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InDesign CS6 Essential Training
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Creating and controlling layers


From:

InDesign CS6 Essential Training

with David Blatner

Video: Creating and controlling layers

I know people who never work with more than one layer in their InDesign document, and they manage all their objects using Send to Back, and Bring to Front. Now, there's nothing wrong with that, other than it will eventually drive you insane, especially in a complicated layout. No, no; it's much better to create multiple layers in your document, and then use them to organize your objects. Every document starts with a layer called layer 1. You can see that by opening the Layers panel here in the dock. There's layer 1, and all my objects are currently on that later.
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  1. 1m 23s
    1. What is InDesign?
      1m 23s
  2. 2m 38s
    1. Welcome
      1m 0s
    2. Using the exercise files
      1m 38s
  3. 21m 19s
    1. Getting started
      3m 33s
    2. Adding or editing text
      3m 23s
    3. Adding or replacing graphics
      4m 31s
    4. Moving objects around
      4m 55s
    5. Printing and creating a PDF
      4m 57s
  4. 26m 6s
    1. Exploring the application window
      6m 25s
    2. Navigating and magnifying pages and objects
      6m 24s
    3. Setting rulers and measurements
      2m 35s
    4. Working with panels
      3m 58s
    5. Setting the view quality of artwork
      2m 31s
    6. Adjusting view and preview settings
      4m 13s
  5. 27m 52s
    1. Creating new documents
      7m 39s
    2. Saving and reverting documents
      4m 2s
    3. Saving for CS4 and CS5 with IDML
      2m 24s
    4. Setting the margin and column guides
      4m 29s
    5. Putting ruler guides on the page
      5m 7s
    6. Bleeding colors or images off the side of the page
      4m 11s
  6. 23m 37s
    1. Inserting, deleting, and moving pages
      4m 32s
    2. Changing page size
      4m 38s
    3. Creating and applying master pages
      5m 18s
    4. Overriding master page items
      2m 43s
    5. Adding page numbering
      2m 22s
    6. Changing page numbering with sections
      4m 4s
  7. 52m 47s
    1. Understanding text frames
      3m 38s
    2. Typing and editing text
      4m 48s
    3. Inserting special characters
      4m 1s
    4. Importing text
      3m 47s
    5. Threading text frames
      3m 12s
    6. Setting text frame columns
      4m 31s
    7. Setting text inset and vertical justification options
      3m 48s
    8. Allowing text frames to grow and shrink
      4m 5s
    9. Putting text on a path
      5m 50s
    10. Using the Story Editor
      5m 10s
    11. Checking spelling
      5m 12s
    12. Using Find/Change
      4m 45s
  8. 28m 19s
    1. Importing graphics
      8m 20s
    2. Using the Links panel
      7m 17s
    3. Editing graphics in their original app
      3m 10s
    4. Fitting graphics to the frame
      5m 1s
    5. Taking advantage of image transparency and clipping paths
      4m 31s
  9. 35m 49s
    1. Selecting objects
      5m 2s
    2. Applying basic strokes and fills
      5m 6s
    3. Colorizing images
      1m 59s
    4. Adjusting transparency
      4m 4s
    5. Adding drop shadows
      3m 33s
    6. Using other transparency effects
      5m 15s
    7. Copying and formatting with the Eyedropper tool
      5m 59s
    8. Finding and changing object formatting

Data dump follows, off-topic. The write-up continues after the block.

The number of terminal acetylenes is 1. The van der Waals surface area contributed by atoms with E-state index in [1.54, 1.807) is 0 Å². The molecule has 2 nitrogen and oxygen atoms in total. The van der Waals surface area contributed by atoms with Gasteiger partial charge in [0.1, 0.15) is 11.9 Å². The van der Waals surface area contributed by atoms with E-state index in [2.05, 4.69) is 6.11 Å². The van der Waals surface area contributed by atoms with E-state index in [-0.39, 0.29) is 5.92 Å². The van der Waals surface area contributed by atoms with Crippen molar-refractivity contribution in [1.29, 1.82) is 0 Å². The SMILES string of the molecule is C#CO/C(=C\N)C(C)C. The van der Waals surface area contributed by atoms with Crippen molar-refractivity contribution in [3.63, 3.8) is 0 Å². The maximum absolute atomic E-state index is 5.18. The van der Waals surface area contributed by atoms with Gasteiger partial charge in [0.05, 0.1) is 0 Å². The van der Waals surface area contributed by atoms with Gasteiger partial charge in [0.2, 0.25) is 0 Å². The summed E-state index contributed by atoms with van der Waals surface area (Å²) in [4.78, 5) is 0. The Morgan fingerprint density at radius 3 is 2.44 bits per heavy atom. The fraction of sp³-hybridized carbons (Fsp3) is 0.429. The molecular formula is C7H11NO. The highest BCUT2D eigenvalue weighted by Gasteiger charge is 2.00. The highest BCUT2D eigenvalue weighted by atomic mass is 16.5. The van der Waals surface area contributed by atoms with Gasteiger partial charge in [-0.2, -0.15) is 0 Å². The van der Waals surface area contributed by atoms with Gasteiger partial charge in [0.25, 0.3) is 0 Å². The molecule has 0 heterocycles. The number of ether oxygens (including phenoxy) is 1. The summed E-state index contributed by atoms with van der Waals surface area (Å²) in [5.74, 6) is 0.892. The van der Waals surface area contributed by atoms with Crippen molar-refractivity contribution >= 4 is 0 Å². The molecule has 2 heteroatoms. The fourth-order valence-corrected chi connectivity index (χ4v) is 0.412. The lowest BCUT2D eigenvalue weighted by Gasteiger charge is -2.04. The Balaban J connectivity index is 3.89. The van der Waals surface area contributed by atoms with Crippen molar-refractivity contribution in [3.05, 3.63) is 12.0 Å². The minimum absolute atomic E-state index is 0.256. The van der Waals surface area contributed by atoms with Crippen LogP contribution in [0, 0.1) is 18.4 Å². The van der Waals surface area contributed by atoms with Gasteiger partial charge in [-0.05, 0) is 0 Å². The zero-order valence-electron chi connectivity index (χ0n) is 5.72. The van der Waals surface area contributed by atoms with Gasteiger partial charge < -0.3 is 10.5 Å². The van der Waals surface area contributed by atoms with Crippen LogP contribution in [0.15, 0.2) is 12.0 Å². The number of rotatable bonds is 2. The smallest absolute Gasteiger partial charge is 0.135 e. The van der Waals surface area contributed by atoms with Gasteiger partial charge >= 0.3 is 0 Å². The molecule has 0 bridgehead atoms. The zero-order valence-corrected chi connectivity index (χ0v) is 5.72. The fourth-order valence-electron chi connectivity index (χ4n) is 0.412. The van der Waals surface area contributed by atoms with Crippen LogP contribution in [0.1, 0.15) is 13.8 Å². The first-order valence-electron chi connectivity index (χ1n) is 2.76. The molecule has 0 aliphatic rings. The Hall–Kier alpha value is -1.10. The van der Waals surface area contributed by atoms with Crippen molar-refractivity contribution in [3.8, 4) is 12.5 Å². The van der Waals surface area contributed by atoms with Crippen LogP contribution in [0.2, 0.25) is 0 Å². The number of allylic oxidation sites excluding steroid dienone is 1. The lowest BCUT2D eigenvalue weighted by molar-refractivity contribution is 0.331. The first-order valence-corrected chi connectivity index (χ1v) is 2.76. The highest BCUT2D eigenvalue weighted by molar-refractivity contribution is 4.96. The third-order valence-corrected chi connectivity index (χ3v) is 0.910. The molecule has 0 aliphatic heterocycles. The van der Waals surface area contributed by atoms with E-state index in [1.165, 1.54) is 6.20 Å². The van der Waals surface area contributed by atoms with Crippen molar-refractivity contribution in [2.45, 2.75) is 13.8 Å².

4m 51s
  10. 18m 34s
    1. Creating color swatches
      4m 33s
    2. Understanding the danger and power of unnamed colors
      5m 46s
    3. Creating gradient swatches
      3m 53s
    4. Applying gradients
      4m 22s
  11. 15m 27s
    1. Editing frame and path shapes
      5m 8s
    2. Adding rounded corners and other corner options
      4m 8s
    3. Making polygons and starbursts
      1m 59s
    4. Creating text outlines
      4m 12s
  12. 37m 56s
    1. Positioning objects with the Gap tool
      3m 54s
    2. Stacking objects
      2m 5s
    3. Creating and controlling layers
      5m 27s
    4. Managing objects in the Layers panel
      3m 33s
    5. Grouping and locking objects
      3m 10s
    6. Nesting objects
      3m 23s
    7. Aligning and distributing objects
      4m 20s
    8. Understanding text wrap
      5m 51s
    9. Using anchored objects
      6m 13s
  13. 26m 16s
    1. Duplicating objects
      5m 37s
    2. Collecting, conveying, and placing content
      8m 58s
    3. Rotating objects
      2m 22s
    4. Scaling objects
      4m 21s
    5. Skewing objects
      1m 8s
    6. Mirroring objects
      3m 50s
  14. 24m 19s
    1. Applying basic character styling
      7m 31s
    2. Applying advanced character formatting
      4m 28s
    3. Changing case
      3m 23s
    4. Using Find/Change for text formatting
      5m 3s
    5. Using Find Font
      3m 54s
  15. 32m 51s
    1. Applying formatting to a paragraph
      4m 4s
    2. Spanning a paragraph across multiple columns
      2m 10s
    3. Splitting a paragraph into multiple columns
      1m 52s
    4. Using drop caps
      3m 26s
    5. Setting tabs
      7m 36s
    6. Adding rules (lines) above or below a paragraph
      3m 23s
    7. Adding automatic bullets
      4m 10s
    8. Numbering paragraphs
      6m 10s
  16. 19m 47s
    1. Creating and applying paragraph styles
      6m 10s
    2. Using character styles
      4m 45s
    3. Editing and redefining styles
      2m 20s
    4. Using object styles
      2m 47s
    5. Applying styles with Quick Apply
      3m 45s
  17. 39m 59s
    1. Creating a table
      4m 29s
    2. Adjusting rows and columns
      4m 36s
    3. Adding and deleting rows and columns
      3m 0s
    4. Formatting a table
      4m 32s
    5. Formatting cells
      6m 2s
    6. Applying table styles
      5m 33s
    7. Placing graphics in cells
      3m 1s
    8. Importing Microsoft Word and Excel tables
      8m 46s
  18. 16m 45s
    1. Building a multi-document book
      7m 27s
    2. Creating "continued on..." jump lines
      3m 51s
    3. Constructing a table of contents (TOC)
      5m 27s
  19. 23m 8s
    1. Exporting EPUBs
      6m 12s
    2. Creating an interactive PDF
      12m 49s
    3. Building a Flash SWF
      4m 7s
  20. 28m 1s
    1. Checking a document with the Preflight panel
      5m 26s
    2. Packaging for output
      3m 34s
    3. Using the Print dialog box
      4m 52s
    4. Printing a small booklet
      2m 46s
    5. Exporting a PDF
      7m 56s
    6. Exporting text
      3m 27s
  21. 1m 25s
    1. Next steps
      1m 25s

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InDesign CS6 Essential Training
8h 24m Beginner May 07, 2012

Viewers: in countries Watching now: